U.S. Customs and Border Protection hiked tariffs at midnight on Friday from 10 percent to 25 percent on $200 billion worth of Chinese goods, intensifying a 10-month trade war with the world's second-largest economy. "I did get last night a very handsome letter from President Xi (Jinping)".
He added that in the meantime, "the United States has imposed Tariffs on China, which may or may not be removed depending on what happens with respect to future negotiations!"
Liu, China's top economic official, said the country's economy was improving after bottoming out at the end of past year.
Michael Taylor, managing director and chief credit officer for Asia-Pacific at Moody's Investors Service, said the US move exacerbated uncertainty in global trade, added to US-China tensions, and negatively affected global sentiment.
"This shows Xi and other senior Chinese leaders are willing to accept an escalation of the trade dispute over what they perceive as a direct and intolerable challenge to China's sovereignty, in the form of United States demands that China make substantial changes to key laws and regulations to formally enshrine China's concessions", they said.
According to people familiar with the talks, the mood between China and America's top trade envoys had been downbeat prior to talks ending.
The developments came as two days of talks ended on Friday with no deal - but no immediate breakdown either - offering a glimmer of hope that Washington and Beijing could find a way to avert damage to the global economy.
China said Friday it "deeply regrets" the increased tariffs and will take the "necessary countermeasures", without giving any details.
The three major USA indexes had been near all-time highs May 3, with the Dow up 12 percent for the year, the S&P 500 up more than 15 percent and the Nasdaq ahead 20 percent.
"Of course, China believes raising tariffs in the current situation is not a solution to the problem, but harmful to China, to the United States and to the whole world".
A range of consumer products - including cell phones, computers, clothing and toys - were hit by the tariff rate increases from 10% to 25% on Friday.
"We think these differences are significant issues of principle", Liu said.
The added levy could reduce USA gross domestic productby 0.3% and China's by 0.8% in 2020, consultancy Oxford Economics said.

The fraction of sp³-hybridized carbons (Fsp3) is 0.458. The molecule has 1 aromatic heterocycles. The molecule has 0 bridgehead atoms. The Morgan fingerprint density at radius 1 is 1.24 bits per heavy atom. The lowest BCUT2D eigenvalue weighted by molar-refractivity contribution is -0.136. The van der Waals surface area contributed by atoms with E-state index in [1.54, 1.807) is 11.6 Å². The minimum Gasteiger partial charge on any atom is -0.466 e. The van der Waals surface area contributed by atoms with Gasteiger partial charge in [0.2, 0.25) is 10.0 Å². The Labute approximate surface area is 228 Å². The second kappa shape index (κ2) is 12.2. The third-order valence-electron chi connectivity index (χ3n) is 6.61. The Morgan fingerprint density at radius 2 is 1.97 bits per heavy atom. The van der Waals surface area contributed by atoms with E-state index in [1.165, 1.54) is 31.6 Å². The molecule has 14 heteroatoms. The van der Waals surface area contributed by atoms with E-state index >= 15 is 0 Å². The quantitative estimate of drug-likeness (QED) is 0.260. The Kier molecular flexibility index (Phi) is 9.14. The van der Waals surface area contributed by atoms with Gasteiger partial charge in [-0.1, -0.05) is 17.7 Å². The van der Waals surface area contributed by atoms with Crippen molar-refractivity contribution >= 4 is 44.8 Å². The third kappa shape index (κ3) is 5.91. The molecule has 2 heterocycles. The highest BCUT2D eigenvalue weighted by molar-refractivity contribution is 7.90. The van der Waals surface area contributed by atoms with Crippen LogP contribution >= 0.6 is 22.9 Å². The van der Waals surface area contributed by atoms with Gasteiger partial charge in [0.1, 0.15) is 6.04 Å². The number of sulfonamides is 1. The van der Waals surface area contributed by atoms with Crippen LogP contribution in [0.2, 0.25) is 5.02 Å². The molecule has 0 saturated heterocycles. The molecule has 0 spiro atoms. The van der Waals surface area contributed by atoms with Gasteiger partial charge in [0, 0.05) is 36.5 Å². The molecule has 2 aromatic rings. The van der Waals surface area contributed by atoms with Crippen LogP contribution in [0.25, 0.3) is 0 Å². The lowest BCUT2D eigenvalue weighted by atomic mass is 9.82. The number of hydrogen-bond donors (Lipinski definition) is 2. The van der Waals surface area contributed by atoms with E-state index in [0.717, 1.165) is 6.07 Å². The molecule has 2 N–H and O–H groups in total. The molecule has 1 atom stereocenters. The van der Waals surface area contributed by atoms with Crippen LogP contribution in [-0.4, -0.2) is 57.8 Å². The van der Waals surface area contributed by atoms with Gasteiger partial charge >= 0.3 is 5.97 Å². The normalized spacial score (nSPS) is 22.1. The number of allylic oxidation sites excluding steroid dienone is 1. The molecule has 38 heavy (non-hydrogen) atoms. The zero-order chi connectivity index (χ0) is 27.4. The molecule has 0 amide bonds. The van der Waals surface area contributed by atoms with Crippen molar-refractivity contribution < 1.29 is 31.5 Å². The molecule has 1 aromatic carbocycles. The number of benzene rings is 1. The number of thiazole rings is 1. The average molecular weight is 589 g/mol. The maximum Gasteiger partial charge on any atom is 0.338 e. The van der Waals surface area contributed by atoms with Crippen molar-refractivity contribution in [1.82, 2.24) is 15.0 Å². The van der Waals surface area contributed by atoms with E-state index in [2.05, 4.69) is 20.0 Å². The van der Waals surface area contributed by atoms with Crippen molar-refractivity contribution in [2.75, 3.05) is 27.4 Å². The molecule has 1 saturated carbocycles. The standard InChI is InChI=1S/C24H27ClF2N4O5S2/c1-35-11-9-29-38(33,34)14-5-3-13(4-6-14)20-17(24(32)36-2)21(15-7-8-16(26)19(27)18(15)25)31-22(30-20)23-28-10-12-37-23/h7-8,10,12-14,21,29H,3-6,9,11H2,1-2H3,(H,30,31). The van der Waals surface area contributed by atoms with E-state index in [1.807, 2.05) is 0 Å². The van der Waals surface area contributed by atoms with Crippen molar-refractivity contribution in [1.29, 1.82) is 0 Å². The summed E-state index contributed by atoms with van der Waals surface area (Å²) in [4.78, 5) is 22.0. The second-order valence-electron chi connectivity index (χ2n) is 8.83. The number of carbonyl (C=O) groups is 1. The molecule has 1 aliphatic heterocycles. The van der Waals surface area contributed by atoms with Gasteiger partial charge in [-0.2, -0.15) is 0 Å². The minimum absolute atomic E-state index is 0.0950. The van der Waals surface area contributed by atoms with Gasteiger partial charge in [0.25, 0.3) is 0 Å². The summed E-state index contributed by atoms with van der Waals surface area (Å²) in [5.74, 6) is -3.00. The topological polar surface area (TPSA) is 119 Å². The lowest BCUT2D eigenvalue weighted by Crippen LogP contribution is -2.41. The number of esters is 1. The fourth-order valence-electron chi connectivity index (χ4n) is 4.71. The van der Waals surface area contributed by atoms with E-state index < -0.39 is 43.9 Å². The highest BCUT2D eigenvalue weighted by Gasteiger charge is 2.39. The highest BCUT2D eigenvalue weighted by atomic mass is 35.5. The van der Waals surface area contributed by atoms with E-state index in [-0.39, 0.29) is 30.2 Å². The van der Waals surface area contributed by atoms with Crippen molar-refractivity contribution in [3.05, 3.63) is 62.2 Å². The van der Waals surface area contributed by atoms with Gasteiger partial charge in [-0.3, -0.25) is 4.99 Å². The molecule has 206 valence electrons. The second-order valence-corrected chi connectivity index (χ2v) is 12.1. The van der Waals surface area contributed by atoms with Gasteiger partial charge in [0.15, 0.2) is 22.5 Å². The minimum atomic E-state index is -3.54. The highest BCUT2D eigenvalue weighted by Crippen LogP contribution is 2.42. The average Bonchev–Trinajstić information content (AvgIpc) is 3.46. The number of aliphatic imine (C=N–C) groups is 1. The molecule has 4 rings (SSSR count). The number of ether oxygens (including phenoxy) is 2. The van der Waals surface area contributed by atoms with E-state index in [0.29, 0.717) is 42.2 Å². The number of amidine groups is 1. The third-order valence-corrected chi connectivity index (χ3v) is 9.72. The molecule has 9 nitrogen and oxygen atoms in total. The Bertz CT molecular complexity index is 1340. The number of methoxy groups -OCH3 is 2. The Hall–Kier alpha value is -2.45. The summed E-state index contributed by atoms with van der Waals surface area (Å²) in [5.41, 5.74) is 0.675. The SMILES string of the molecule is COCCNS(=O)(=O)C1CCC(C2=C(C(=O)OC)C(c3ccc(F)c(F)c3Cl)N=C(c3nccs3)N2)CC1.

Who is really paying for the tariffs, the U.S. or China?
"Pushing rates to 25% will prove extremely damaging to those companies, and the collateral damage will ripple around the globe".
Some economists, however, predict such tariffs would cut by half the rate of US economic growth seen in the first quarter of this year.
China's Vice Premier Liu He waves as he departs the office of the US Trade Representative in Washington on Thursday.
Locked in a trade dispute for more than a year, officials from the world's two biggest economies returned to the bargaining table late Thursday, led by Chinese Vice Premier Liu He, US Trade Representative Robert Lighthizer and US Treasury Secretary Steven Mnuchin.
Chinese officials have said they will take action to answer the increase. "We absolutely can not make concessions on such issues of principle".
In April 2018, when Mr Trump's tariffs were still largely just threats, China's Commerce Ministry responded to his escalatory tweets by declaring that the two sides could not conduct negotiations "under these conditions".
Stock turbulence continued to rock US markets on Friday - positioning them for their worst weekly finish of 2019 - as investors began to price the fallout from President Trump's higher tariffs on Chinese goods. They were not expected to go into effect for several months.
The Yangshan container port in Shanghai.
For now, however, the London-headquartered independent research firm does not think the tariffs will have a major impact on Chinese GDP, and are predicting a 0.7% drag on growth, but only in the event the higher tariffs are extended to all USA imports. Still, the burden of Trump's tariffs on imports from China and other countries falls entirely on USA consumers and businesses that buy imports, said a study in March by economists from the Federal Reserve Bank of New York, Columbia University and Princeton University.